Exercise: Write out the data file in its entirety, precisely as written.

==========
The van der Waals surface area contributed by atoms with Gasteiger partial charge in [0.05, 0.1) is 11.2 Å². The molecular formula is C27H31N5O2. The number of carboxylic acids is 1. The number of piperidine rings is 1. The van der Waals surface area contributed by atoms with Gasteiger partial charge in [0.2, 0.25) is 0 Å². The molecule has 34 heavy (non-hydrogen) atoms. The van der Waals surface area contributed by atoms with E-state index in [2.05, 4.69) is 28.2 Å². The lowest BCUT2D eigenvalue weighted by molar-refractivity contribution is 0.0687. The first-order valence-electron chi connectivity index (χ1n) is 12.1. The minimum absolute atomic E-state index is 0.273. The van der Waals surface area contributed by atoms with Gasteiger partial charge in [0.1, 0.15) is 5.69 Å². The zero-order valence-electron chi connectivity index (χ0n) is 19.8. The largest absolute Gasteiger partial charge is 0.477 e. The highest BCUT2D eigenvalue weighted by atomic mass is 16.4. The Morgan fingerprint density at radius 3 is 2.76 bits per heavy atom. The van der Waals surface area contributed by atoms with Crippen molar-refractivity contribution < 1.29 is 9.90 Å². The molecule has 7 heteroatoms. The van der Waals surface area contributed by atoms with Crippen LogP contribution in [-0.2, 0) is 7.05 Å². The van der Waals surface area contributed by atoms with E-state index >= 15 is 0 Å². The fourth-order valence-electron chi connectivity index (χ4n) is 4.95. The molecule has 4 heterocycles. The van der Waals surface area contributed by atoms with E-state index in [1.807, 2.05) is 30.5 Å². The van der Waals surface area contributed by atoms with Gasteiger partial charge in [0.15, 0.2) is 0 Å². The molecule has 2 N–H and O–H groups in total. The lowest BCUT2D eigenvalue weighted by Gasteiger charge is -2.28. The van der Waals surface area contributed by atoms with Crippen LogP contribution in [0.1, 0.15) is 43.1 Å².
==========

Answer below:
The van der Waals surface area contributed by atoms with Gasteiger partial charge in [0.05, 0.1) is 11.2 Å². The molecular formula is C27H31N5O2. The number of carboxylic acids is 1. The number of piperidine rings is 1. The van der Waals surface area contributed by atoms with Gasteiger partial charge in [0.2, 0.25) is 0 Å². The molecule has 34 heavy (non-hydrogen) atoms. The van der Waals surface area contributed by atoms with E-state index in [2.05, 4.69) is 28.2 Å². The lowest BCUT2D eigenvalue weighted by molar-refractivity contribution is 0.0687. The first-order valence-electron chi connectivity index (χ1n) is 12.1. The minimum absolute atomic E-state index is 0.273. The van der Waals surface area contributed by atoms with Gasteiger partial charge in [0.1, 0.15) is 5.69 Å². The zero-order valence-electron chi connectivity index (χ0n) is 19.8. The largest absolute Gasteiger partial charge is 0.477 e. The highest BCUT2D eigenvalue weighted by atomic mass is 16.4. The Morgan fingerprint density at radius 3 is 2.76 bits per heavy atom. The van der Waals surface area contributed by atoms with Crippen molar-refractivity contribution < 1.29 is 9.90 Å². The molecule has 7 heteroatoms. The van der Waals surface area contributed by atoms with Crippen LogP contribution in [-0.2, 0) is 7.05 Å². The van der Waals surface area contributed by atoms with E-state index >= 15 is 0 Å². The fourth-order valence-electron chi connectivity index (χ4n) is 4.95. The molecule has 4 heterocycles. The van der Waals surface area contributed by atoms with E-state index in [1.807, 2.05) is 30.5 Å². The van der Waals surface area contributed by atoms with Gasteiger partial charge in [0.15, 0.2) is 0 Å². The molecule has 2 N–H and O–H groups in total. The lowest BCUT2D eigenvalue weighted by Gasteiger charge is -2.28. The van der Waals surface area contributed by atoms with Crippen LogP contribution in [0.1, 0.15) is 43.1 Å².